Not all ranchers are the same. 1. traditional ranchers; 2. corporate ranchers; 3. hobby ranchers; 4. a smaller number of new progressive ranchers.

    You are probably in category one.

    Area matters too. Your description tells me you are from Idaho County, not Owyhee County. The forage and landscape of the two counties have little in common.

    You no doubt don’t like newcomers moving in, but probably believe a person can use their property rights to sell to who they want. If so, that’s a big contradiction.

  9. JB Avatar

    Cred said:

    “You know what really would fix almost all the problems in today’s world? Population control. How many children have you put on this planet, hmm?”

    Agreed, my tally is zero (age 34), though my wife and I do have a lovely German Shepherd and two cats (yes, they’re indoor only).

    I also agree with you that ranching/grazing is not necessarily bad for the land–though it certainly can be. The truth–or at least part of it–is that ranchers are political powerhouse in the West and their interests are not always compatible with the interests of environmentalists who rightly feel ranchers have too much power or control, especially where public lands are concerned.

    IMO, Ranching is only really a “problem” because there are so many pressures on the land: some want them to be used for grazing, others for timber harvest, still others are for mining, or recreation, or development, or conservation, etc. Meanwhile, you have a drought and mounting pressure from an increasing population. Something has got to give.

    Someone wiser than me once said that the “solution to pollution is dilution.” We have reached a point in the west where the number of uses (or in this analogy, pollutants) cannot be diluted any longer without negatively impacting someone’s interests. Thus, we argue it out as to whose interests are the most important.


  10. catbestland Avatar

    Let me play devil’s advocate for a moment. This my expeience with planned developements. I live adjacent to a huge modern upscale depelopment in the Colorado Rockies. The devolpment was once the summer range for a huge cattle opperation. During the time of the cattle opperation, there were few elk and mule deer because they were destroyed (much to the chagrin of CDOW) at every oppertunity as they were considered competition for grazing. I knew this area well and can attest to this being the case myself. When the entire 6000 plus acre ranch was purchased by the developer, the cattle were removed and the deer and elk returned. There were some years before the development began.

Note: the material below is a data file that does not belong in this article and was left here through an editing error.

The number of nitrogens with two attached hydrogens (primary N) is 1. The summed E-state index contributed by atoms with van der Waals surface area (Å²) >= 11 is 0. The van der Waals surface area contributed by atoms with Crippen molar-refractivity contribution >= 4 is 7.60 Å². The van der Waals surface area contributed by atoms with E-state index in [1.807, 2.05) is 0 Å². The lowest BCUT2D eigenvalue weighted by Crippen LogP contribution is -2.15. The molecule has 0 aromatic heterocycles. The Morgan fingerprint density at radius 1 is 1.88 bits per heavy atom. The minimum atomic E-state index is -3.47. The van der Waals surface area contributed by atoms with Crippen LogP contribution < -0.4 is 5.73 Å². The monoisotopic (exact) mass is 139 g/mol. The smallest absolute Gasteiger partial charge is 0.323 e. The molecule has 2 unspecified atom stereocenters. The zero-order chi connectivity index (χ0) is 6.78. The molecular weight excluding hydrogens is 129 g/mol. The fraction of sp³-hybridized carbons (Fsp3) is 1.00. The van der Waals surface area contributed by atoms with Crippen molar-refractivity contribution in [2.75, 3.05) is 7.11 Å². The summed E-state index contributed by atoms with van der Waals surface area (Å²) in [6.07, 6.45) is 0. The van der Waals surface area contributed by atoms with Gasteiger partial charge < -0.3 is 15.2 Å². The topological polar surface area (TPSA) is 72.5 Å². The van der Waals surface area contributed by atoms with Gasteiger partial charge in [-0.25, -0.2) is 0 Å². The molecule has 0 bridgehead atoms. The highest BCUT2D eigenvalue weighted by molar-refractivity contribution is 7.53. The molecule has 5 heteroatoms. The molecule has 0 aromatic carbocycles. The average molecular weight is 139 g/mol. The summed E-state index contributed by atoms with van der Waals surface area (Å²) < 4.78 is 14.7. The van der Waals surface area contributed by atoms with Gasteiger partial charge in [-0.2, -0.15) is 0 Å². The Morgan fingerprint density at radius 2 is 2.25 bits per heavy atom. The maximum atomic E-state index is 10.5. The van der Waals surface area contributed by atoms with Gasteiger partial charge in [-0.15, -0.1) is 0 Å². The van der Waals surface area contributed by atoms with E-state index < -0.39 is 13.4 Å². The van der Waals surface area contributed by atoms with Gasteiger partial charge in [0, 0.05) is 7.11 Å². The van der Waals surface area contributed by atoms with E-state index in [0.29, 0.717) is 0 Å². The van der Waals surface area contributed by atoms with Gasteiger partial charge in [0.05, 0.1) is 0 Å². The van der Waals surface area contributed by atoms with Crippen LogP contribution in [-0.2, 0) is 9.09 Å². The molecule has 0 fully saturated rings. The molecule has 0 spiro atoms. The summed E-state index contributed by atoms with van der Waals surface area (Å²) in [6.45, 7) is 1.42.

One of the first things that happened was the removal of hundreds of miles of barbed wire which, I’m sure contributed to the survival rate of fawns and elk calves. I know the developer personally and I know that he is bending over backwards to ensure that his project meets or exceeds CDOW and Forrest Service guidelines. This is a view in contrast to the that of many cattle ranchers. Part of the attractin to this development is the abundant wildlife. Which by the way, even old time ranchers agree was not the case when the ranch was a cattle opperation. I am not saying that I am in support of all development, but I believe it is a reality that we are going to have to deal with and control as best we can to see that it is done with as little destruction to the ecosystems and wildlife population as possible.

    Most, not all, developers view the abundance of wildlife as an attraction to their projects and at least try to accomodate them with green zones and wildlife viewing areas. At least there is a willngness to try and preserve some of the habitat. I have not seen this in the case of most ranching opperations. The proof seems to be in the pudding. There are more deer and elk in this area than when it was strictly a cattle opperation.


  11. catbestland Avatar

    I also agree with Cred, population control is of utmost importance. If we don’t take the inniative ourselves, nature will. We’re long overdue for a reduction in population due to some plague or disease caused by overpopulation.


  12. Mike Avatar

    The comments favoring 100’s more ATV’s, light pollution, air pollution , roads, noise , and sewer systems over open spaces amaze me. Are we trying to justify our desire to have a home on 5 acres near the national forest?

  13. d. Bailey Hill Avatar